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On a folder with millions of files this can take quite a long time:

chown someuser -Rf /folder_with_lots_of_files/

How can I speed this up if 99.9% of those files already belong to someuser?

1 Answer 1

16

use the find command, like:

find /folder_with_lots_of_files -not -user someuser -execdir chown someuser {} \+
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  • 3
    how is it different from running chown -R ? isn't find need to read the file owner as well ?
    – Rabin
    Commented Nov 24, 2015 at 22:57
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    chown -R blindly attempts to update the ownership of every file. The find approach only issues a chown where truly needed. May be worth trying xargs too, so that a single chown process is issued for, say, every 15 files.
    – steve
    Commented Nov 24, 2015 at 22:59
  • But it'll still have to stat each file in the tree and that shouldn't be (?) any cheaper that an attempt at chown. I think find with -prune (with -exec ... \+) might help (if there's a criterion for pruning a subtree that the OP can use). Commented Nov 24, 2015 at 23:02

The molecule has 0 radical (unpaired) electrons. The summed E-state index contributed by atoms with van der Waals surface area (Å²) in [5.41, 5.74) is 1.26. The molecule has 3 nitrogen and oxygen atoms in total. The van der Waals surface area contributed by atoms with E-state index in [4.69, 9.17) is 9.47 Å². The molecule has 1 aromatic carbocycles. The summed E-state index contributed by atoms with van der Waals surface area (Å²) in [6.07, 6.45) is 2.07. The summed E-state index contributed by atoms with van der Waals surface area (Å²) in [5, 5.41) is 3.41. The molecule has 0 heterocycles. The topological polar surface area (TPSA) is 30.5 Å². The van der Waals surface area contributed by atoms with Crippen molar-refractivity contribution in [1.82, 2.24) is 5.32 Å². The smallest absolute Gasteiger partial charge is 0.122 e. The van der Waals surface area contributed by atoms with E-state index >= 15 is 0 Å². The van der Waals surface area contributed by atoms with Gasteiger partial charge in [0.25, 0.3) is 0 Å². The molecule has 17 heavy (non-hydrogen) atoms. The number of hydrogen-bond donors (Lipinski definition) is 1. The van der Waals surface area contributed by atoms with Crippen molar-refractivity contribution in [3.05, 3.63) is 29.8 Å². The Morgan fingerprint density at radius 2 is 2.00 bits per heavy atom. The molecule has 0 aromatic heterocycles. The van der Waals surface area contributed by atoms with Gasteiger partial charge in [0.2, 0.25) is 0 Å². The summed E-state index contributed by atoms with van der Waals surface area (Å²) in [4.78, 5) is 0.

• Interesting. This does appear faster. Recursively chowning the kernel tree takes me about 200ms of sys time. The find approach takes about 100. Commented Nov 24, 2015 at 23:12
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    yes @PrasannjeetSingh, instead of chown someuser above use chown someuser:group.
    – gogoud
    Commented Feb 23, 2023 at 8:02

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